Tuesday, October 30, 2007


In the course of a review of What Democracy Is For: On Freedom and Moral Government, by Stein Ringen, Albert Mohler quotes a section describing some of what families do for children. Merely recounting those things makes obvious how much is lost when children grow up without that support, or without important elements of it. From the book:
Then families provide for those children. They feed, clothe, and give them a place to live. They give them a home, a place where they can usually be safe and protected.

Families tell children who they are: where they come from, who their grandparents and ancestors are, of what kind they are, where they belong, and what their identity is.

Families teach children values and norms. From parents and in the experience of family cooperation, children learn about the difference between good and bad and right and wrong and acquire the ability to believe in that knowledge.

Families teach children to learn. They teach them how to work and how to be social. The family experience is the basis for success in schooling and formal education. It is in the family that children first learn about discussions, negotiations, and shrewdness; about give-and-take, cooperating and fighting; about what it takes to get on with others; about the combined ability to be flexible and to stand one's ground. Each family is a political academy where children get their grounding experiences of citizenship, of rights and duties, of freedom and responsibility. It is in the family that children learn the elementary virtues of manners, politeness, civility, and charm (or do not learn it, as the case may be).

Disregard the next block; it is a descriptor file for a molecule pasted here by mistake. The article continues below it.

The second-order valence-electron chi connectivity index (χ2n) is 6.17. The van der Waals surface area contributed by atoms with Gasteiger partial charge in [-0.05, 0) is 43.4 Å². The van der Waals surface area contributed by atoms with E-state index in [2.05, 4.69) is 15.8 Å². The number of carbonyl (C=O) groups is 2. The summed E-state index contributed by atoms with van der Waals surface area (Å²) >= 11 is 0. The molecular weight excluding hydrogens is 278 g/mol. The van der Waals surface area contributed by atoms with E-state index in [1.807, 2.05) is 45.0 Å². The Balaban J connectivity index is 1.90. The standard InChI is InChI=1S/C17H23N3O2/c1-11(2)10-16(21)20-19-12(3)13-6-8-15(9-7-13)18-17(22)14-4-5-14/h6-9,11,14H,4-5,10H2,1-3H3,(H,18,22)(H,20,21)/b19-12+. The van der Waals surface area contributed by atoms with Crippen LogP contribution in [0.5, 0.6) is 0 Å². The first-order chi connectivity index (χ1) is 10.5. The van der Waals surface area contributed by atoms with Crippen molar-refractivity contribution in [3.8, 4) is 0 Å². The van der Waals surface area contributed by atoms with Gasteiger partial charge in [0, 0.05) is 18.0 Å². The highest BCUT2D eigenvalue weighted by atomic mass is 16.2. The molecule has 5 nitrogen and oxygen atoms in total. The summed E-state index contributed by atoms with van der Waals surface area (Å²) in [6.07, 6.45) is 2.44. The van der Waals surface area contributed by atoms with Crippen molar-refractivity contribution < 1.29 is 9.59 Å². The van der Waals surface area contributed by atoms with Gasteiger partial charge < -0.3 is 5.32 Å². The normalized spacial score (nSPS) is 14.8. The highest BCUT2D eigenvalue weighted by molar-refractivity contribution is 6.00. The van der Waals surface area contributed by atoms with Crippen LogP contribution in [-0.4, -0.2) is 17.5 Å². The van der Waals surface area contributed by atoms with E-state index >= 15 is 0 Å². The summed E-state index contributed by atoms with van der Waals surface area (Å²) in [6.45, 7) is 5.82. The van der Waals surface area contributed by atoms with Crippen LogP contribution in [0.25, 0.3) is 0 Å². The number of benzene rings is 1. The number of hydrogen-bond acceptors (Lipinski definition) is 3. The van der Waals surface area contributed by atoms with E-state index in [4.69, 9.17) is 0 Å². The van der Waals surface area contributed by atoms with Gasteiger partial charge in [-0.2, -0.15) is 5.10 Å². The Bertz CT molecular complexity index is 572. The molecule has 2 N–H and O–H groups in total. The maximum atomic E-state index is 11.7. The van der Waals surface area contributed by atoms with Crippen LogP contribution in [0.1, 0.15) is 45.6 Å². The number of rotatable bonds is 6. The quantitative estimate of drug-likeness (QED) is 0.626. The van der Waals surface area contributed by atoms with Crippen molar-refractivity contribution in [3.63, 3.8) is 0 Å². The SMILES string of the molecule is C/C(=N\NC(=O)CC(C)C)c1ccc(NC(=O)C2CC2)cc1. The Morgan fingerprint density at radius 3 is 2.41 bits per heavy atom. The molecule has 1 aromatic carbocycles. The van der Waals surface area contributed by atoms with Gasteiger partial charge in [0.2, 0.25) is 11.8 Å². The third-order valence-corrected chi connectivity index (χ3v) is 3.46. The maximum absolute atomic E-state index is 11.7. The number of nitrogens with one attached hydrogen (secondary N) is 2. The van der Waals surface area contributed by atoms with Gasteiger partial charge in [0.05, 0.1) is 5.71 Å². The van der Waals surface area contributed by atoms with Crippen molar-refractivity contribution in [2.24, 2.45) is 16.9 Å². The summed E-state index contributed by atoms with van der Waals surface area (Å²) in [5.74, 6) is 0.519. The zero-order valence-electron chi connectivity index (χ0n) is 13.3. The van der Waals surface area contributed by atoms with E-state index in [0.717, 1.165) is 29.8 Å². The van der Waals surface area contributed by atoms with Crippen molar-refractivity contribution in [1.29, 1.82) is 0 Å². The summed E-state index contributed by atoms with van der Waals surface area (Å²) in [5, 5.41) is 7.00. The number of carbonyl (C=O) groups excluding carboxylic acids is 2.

Families educate children. They teach them to walk and speak, to dress and eat, to wash and brush their teeth, to behave-the thousand and one skills that make up daily life and that all who have learned them perform with intuition and obviousness (and make those who do not know them intolerable people).

All these things these ordinary little institutions provide for. Different families do it in different ways, some do it better than others. They are not alone in these jobs. Families share the raising of children with kin and friends and the training of children with schools and nurseries. But to the question of what families are, one answer, also when we see families from the point of view of children, is that they are institutions of production.
AlbertMohler.com: Democracy and the Family - Setting the Record Straight

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